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Encompasse Tours LLC Announces Acquisition of the FACES Conference
Encompasse Tours LLC is pleased to announce its' acquisition of the FACES Conference. FACES (more formally identified as "The Foundation for Advanced Craniofacial Educational Seminars") has held a Continuing Medical Education event in the Mountain West for over 25 years. It's principals, Dr. Paul Thomas and Dr. Myron Tucker, will be heading up their final meeting as Event Directors at Big Sky Resort in Bozeman, MT. from March 9-16. The meeting hosts approximately 200 people annually, comprised of Faculty, Sponsors, and family. For further information on the event, please visit www.faces-ski.org
Established in 2004, Encompasse Tours is a Tour Operator representing a diverse array of CME/CLE, Meeting and Group events throughout the United States with roughly $1.7m in annual sales servicing 1200 + travelers. "FACES is a great addition to our business", said Doug Horstman. "We look forward to continuing to grow this event with an extremely talented core of Physicians." Encompasse has also taken ownership of the FACES web domain. In speaking of the agreement, Paul Thomas emphasized his desire to "provide for the continued successful legacy of the event"... noting that "Horstman/Encompasse have a 20 year history with this meeting". Dr. Thomas finished by saying that " keeping continuity with our Travel Supplier gives this Conference it's best opportunity to flourish in the years ahead".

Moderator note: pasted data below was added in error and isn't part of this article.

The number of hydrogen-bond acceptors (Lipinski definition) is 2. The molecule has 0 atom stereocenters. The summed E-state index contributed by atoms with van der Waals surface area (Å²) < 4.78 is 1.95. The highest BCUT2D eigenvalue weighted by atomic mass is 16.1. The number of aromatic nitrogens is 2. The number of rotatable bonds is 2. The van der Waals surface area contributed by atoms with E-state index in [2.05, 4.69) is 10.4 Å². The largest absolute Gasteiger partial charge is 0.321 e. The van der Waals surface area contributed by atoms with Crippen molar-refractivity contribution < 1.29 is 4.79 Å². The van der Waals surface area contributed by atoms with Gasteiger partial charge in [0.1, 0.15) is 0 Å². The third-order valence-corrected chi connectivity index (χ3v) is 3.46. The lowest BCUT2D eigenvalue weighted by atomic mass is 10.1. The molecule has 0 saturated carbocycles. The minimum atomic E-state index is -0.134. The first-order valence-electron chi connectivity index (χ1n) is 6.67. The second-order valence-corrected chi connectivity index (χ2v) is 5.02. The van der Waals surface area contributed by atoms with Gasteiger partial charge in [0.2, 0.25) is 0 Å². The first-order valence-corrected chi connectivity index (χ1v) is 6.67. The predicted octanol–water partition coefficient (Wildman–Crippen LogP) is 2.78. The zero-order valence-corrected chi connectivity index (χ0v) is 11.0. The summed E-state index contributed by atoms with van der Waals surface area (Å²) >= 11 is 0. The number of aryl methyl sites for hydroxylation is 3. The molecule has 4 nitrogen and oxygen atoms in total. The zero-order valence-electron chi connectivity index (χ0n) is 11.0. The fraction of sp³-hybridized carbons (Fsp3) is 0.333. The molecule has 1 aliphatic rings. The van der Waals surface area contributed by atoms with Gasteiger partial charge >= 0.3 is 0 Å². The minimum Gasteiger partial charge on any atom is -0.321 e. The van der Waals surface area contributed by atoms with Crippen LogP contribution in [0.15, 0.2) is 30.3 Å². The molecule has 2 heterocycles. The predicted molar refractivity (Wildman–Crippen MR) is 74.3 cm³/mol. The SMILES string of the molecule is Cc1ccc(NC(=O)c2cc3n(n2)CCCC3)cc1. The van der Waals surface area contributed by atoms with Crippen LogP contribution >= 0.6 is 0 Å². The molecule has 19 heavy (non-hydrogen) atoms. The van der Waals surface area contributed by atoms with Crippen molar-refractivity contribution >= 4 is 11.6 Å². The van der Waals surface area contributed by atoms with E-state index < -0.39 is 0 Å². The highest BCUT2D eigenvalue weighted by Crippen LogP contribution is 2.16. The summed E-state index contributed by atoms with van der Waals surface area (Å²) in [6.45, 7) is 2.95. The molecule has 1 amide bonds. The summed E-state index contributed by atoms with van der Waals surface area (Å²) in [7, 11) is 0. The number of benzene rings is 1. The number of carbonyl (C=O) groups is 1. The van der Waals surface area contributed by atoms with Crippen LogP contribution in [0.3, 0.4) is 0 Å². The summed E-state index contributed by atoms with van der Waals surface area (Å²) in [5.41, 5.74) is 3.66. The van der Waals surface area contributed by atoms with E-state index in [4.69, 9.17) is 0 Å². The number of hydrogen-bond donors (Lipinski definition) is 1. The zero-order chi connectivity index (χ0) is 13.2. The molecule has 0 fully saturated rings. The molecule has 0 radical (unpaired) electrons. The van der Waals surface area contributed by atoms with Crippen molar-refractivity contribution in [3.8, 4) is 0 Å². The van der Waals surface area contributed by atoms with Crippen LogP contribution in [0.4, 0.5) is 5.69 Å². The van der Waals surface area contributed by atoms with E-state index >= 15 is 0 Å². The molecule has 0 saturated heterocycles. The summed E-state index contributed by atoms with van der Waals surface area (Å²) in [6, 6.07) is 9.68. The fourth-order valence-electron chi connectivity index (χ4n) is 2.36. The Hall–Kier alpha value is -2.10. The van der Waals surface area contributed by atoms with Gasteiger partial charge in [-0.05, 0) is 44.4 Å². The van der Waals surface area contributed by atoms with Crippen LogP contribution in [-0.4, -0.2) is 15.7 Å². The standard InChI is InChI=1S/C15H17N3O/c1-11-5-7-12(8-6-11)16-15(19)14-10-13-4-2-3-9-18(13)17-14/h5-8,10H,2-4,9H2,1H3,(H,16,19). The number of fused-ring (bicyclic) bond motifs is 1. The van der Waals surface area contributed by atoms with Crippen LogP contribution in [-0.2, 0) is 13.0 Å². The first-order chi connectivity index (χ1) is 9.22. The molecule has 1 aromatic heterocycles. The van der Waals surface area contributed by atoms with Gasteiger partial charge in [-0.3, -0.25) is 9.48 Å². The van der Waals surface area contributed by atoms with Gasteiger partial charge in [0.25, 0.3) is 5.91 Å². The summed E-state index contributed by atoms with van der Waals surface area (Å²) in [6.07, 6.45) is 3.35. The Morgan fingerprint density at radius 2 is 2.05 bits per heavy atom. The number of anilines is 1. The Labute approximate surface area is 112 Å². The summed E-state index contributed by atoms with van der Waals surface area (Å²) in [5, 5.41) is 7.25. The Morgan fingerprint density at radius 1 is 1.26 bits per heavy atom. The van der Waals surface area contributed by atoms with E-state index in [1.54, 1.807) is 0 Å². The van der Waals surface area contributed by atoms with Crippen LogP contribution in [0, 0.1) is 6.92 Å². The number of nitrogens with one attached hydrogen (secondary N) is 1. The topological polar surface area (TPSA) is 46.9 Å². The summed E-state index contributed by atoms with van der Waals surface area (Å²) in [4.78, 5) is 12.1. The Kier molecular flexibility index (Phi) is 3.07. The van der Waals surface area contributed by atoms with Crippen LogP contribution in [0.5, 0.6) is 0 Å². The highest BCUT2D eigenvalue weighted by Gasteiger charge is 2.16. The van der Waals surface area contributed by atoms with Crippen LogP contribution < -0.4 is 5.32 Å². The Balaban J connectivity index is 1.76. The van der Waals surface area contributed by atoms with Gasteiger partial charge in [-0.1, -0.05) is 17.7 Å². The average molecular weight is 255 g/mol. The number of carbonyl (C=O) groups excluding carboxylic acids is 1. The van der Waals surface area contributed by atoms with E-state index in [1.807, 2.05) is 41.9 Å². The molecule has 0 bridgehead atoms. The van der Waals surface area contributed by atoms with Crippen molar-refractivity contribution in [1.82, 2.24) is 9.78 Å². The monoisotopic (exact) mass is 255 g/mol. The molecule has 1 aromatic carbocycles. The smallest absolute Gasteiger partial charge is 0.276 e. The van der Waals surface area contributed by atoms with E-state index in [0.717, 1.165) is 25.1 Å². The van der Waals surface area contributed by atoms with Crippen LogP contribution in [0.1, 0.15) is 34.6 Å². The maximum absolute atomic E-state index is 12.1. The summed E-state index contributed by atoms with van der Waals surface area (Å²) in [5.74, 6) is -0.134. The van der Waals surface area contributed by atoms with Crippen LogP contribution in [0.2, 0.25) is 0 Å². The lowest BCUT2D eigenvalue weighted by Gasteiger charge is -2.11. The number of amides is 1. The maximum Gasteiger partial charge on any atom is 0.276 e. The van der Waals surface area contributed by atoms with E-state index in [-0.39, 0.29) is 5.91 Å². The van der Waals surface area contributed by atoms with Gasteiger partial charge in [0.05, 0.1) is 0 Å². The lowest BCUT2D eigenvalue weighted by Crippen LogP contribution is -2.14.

"Purchasing the rights to this meeting was an easy decision for us", Horstman continued. "We are completely committed to growing this Conference moving forward, we're excited to be working with its new principals, and we will leverage our ownership of the Conference to obtain the most attractive vendor contracting possible for its' attendees when selecting the meeting venue for 2014 and beyond".
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Doug Horstman discusses Crested Butte expansion with Wall Street Journal